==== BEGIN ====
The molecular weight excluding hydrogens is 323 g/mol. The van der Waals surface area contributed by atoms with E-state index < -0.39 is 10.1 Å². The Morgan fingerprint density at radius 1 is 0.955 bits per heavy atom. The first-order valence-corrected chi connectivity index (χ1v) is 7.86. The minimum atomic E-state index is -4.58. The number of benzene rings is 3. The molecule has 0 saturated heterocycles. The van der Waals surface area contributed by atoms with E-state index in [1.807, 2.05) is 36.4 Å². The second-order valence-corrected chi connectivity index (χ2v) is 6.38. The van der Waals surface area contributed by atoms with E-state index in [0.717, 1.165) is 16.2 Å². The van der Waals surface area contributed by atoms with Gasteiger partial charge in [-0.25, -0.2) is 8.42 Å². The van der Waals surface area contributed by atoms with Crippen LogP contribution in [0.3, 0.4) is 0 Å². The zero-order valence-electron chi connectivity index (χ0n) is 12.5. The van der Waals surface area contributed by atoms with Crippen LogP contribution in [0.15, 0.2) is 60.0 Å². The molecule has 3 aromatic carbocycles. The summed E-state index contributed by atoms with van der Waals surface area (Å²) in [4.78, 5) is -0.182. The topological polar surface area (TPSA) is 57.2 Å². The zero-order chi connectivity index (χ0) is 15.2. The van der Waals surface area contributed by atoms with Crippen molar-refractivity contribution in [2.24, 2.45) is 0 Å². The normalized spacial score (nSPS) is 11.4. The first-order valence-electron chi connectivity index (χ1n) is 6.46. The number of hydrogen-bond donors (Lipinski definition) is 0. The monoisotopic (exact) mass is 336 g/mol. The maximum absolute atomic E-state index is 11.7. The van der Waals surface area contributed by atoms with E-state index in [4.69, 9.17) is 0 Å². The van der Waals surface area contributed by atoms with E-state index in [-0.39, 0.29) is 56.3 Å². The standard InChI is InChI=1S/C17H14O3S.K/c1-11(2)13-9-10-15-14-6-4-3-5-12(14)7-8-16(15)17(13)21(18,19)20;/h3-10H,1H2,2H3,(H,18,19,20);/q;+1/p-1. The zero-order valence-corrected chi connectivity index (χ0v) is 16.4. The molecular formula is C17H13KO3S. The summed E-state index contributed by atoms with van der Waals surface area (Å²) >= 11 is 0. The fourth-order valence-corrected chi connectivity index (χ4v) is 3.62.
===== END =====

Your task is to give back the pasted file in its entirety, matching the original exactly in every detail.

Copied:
The molecular weight excluding hydrogens is 323 g/mol. The van der Waals surface area contributed by atoms with E-state index < -0.39 is 10.1 Å². The Morgan fingerprint density at radius 1 is 0.955 bits per heavy atom. The first-order valence-corrected chi connectivity index (χ1v) is 7.86. The minimum atomic E-state index is -4.58. The number of benzene rings is 3. The molecule has 0 saturated heterocycles. The van der Waals surface area contributed by atoms with E-state index in [1.807, 2.05) is 36.4 Å². The second-order valence-corrected chi connectivity index (χ2v) is 6.38. The van der Waals surface area contributed by atoms with E-state index in [0.717, 1.165) is 16.2 Å². The van der Waals surface area contributed by atoms with Gasteiger partial charge in [-0.25, -0.2) is 8.42 Å². The van der Waals surface area contributed by atoms with Crippen LogP contribution in [0.3, 0.4) is 0 Å². The zero-order valence-electron chi connectivity index (χ0n) is 12.5. The van der Waals surface area contributed by atoms with Crippen LogP contribution in [0.15, 0.2) is 60.0 Å². The molecule has 3 aromatic carbocycles. The summed E-state index contributed by atoms with van der Waals surface area (Å²) in [4.78, 5) is -0.182. The topological polar surface area (TPSA) is 57.2 Å². The zero-order chi connectivity index (χ0) is 15.2. The van der Waals surface area contributed by atoms with Crippen molar-refractivity contribution in [2.24, 2.45) is 0 Å². The normalized spacial score (nSPS) is 11.4. The first-order valence-electron chi connectivity index (χ1n) is 6.46. The number of hydrogen-bond donors (Lipinski definition) is 0. The monoisotopic (exact) mass is 336 g/mol. The maximum absolute atomic E-state index is 11.7. The van der Waals surface area contributed by atoms with E-state index in [4.69, 9.17) is 0 Å². The van der Waals surface area contributed by atoms with E-state index in [-0.39, 0.29) is 56.3 Å². The standard InChI is InChI=1S/C17H14O3S.K/c1-11(2)13-9-10-15-14-6-4-3-5-12(14)7-8-16(15)17(13)21(18,19)20;/h3-10H,1H2,2H3,(H,18,19,20);/q;+1/p-1. The zero-order valence-corrected chi connectivity index (χ0v) is 16.4. The molecular formula is C17H13KO3S. The summed E-state index contributed by atoms with van der Waals surface area (Å²) >= 11 is 0. The fourth-order valence-corrected chi connectivity index (χ4v) is 3.62.